For him, the Tinubu administration would turn out to be the “best government we would ever have.” 

“Yes, it will be one of the best governments we have ever had in Nigeria because it has seen the mistakes in various sectors of past governments and the anger of Nigerians. I am sure the Tinubu government will put a smile on the faces of Nigerians,” he reasoned, pointing out that the president exudes the confidence of an astute politician and administrator.

When the federal government announced the unification of the foreign exchange market, it was greeted with mixed feelings. For Ikpea, floating the naira is in the best interest of Nigeria’s monetary stability. Even though the exchange rate of the naira to the dollar has not returned to its pre-Tinubu reign, for the first time, the parallel market and the official market rates are almost the same, signalling the stability of the national currency.

The government has unfinished business in the oil and gas industry, according to Ikpea.

“But at the same time, the staff and the people in the industry are first-class personnel because they’re well trained. I could tell because I have been in the industry for 47 years,” he said. “I have been following them right from the beginning. Nobody can steal a kobo in the NNPCL because their procedures are stringent, with meticulous attention to due process. The NNPCL has become a well-structured organisation. It remains one of the best parastatals this country could ever have.”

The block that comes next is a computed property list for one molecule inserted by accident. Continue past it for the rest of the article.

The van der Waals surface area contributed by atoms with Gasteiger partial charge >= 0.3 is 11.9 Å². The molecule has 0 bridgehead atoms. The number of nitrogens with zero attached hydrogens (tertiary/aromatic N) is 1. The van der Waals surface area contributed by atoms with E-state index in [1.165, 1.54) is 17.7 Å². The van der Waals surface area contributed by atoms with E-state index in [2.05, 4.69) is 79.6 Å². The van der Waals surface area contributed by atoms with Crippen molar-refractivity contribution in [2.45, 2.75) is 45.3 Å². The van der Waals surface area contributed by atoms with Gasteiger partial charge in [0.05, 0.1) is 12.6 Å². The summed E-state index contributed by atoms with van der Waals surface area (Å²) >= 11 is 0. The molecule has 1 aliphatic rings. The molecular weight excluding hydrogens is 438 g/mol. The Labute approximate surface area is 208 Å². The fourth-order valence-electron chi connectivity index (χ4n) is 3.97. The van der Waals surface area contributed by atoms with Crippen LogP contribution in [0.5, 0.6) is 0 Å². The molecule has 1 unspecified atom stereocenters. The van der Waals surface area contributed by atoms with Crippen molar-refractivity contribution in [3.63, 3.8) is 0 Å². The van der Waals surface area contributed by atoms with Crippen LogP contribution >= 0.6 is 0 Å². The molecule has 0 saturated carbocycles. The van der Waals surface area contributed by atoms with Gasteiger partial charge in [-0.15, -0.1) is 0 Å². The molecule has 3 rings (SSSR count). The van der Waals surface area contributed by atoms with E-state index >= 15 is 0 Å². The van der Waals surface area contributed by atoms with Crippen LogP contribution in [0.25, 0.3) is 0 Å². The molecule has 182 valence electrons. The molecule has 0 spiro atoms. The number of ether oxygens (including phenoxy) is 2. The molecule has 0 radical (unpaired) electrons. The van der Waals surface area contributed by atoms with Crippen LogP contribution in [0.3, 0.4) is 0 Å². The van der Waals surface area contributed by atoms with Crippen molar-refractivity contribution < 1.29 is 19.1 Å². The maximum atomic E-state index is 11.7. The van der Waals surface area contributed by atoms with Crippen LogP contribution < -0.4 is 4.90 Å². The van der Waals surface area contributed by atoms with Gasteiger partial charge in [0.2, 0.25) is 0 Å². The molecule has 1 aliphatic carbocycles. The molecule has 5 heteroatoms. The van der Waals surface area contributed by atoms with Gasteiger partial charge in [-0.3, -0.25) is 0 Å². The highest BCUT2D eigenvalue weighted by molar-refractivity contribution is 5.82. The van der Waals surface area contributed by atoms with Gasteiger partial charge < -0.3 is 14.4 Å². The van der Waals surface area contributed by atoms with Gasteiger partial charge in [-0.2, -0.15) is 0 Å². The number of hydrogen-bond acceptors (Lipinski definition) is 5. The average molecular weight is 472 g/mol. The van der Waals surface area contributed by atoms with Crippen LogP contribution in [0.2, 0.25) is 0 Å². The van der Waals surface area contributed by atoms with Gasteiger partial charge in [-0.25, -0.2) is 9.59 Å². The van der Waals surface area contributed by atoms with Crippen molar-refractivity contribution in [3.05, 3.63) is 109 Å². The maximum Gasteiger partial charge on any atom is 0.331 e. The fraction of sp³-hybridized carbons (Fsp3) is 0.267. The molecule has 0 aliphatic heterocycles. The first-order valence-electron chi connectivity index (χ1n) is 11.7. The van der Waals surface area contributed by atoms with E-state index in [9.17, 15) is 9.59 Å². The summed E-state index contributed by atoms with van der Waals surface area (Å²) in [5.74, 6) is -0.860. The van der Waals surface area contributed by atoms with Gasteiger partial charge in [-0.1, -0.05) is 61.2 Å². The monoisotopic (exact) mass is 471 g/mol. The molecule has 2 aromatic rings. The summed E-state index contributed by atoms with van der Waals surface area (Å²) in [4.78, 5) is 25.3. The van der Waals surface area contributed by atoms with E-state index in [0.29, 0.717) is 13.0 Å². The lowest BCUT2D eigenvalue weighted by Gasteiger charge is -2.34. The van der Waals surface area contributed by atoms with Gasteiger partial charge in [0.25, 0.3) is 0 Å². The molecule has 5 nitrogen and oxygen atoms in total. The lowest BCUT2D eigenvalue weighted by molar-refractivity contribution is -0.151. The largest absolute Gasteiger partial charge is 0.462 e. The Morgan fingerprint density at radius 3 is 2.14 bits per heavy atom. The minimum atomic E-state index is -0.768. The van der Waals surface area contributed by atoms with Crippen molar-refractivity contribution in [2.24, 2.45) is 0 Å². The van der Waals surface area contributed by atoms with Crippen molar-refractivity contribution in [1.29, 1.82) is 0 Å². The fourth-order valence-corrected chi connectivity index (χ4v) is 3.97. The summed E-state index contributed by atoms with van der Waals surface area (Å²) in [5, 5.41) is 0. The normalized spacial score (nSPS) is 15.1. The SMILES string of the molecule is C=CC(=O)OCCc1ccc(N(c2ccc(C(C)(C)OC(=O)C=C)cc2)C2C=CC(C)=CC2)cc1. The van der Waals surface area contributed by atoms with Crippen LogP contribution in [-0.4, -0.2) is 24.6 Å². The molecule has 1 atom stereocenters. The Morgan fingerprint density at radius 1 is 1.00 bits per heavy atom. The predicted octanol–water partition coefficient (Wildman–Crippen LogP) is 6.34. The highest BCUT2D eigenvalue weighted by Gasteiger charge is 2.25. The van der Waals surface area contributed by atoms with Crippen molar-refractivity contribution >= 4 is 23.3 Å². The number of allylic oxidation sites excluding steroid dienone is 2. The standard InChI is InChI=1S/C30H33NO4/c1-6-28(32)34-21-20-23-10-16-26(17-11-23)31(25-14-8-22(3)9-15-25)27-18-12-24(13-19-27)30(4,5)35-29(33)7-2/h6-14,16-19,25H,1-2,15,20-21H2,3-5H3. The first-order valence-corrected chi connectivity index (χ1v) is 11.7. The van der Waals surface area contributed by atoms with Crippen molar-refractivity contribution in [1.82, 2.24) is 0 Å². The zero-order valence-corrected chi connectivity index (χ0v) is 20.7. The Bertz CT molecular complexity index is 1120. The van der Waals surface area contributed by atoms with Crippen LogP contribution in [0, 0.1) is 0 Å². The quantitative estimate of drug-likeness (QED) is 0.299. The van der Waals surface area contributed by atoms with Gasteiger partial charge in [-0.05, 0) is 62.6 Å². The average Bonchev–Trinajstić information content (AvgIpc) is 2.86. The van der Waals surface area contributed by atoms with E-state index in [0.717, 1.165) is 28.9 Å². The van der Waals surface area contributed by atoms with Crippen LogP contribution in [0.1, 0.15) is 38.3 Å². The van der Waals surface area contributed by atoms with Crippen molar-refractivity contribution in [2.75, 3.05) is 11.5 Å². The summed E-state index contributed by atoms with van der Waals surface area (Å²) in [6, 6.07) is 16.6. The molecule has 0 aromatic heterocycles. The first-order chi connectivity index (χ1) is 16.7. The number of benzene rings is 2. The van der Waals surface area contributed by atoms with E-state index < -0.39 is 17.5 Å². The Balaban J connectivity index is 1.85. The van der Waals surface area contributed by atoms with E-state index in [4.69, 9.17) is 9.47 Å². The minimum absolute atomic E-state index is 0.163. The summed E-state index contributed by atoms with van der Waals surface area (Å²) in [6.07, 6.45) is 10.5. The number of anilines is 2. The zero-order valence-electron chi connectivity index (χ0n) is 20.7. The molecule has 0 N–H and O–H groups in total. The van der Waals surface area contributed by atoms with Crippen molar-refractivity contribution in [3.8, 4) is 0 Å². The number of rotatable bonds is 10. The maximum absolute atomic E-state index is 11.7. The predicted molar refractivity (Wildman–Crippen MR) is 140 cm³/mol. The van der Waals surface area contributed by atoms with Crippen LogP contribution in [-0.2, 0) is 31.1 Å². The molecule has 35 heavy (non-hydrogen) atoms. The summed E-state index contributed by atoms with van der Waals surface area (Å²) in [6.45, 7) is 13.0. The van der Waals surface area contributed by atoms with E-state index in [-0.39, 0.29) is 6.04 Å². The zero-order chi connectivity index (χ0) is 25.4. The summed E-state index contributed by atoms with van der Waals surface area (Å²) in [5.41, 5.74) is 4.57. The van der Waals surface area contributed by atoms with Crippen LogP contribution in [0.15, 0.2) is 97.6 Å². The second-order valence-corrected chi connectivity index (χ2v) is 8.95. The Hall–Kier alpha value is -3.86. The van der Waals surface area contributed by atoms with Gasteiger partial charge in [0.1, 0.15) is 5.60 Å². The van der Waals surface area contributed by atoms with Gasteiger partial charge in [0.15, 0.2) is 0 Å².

Ikpea gives a simple suggestion to keep the wheels of oil running.

“I will suggest that the federal government should rehabilitate the over 5,000km pipeline in this country. These pipelines were laid in the late 1980s. Calculate the years: it’s more than 30 years. There must be corrosion. The same pipelines have remained,” the oil mogul pointed out. They have not been changed, resulting in oil loss and theft because criminals exploit the corroded parts of the pipelines to siphon large-scale quantities of oil. That leaves the government losing a lot of money. If the government could do the hard work, a lot could be saved for the nation’s coffers.”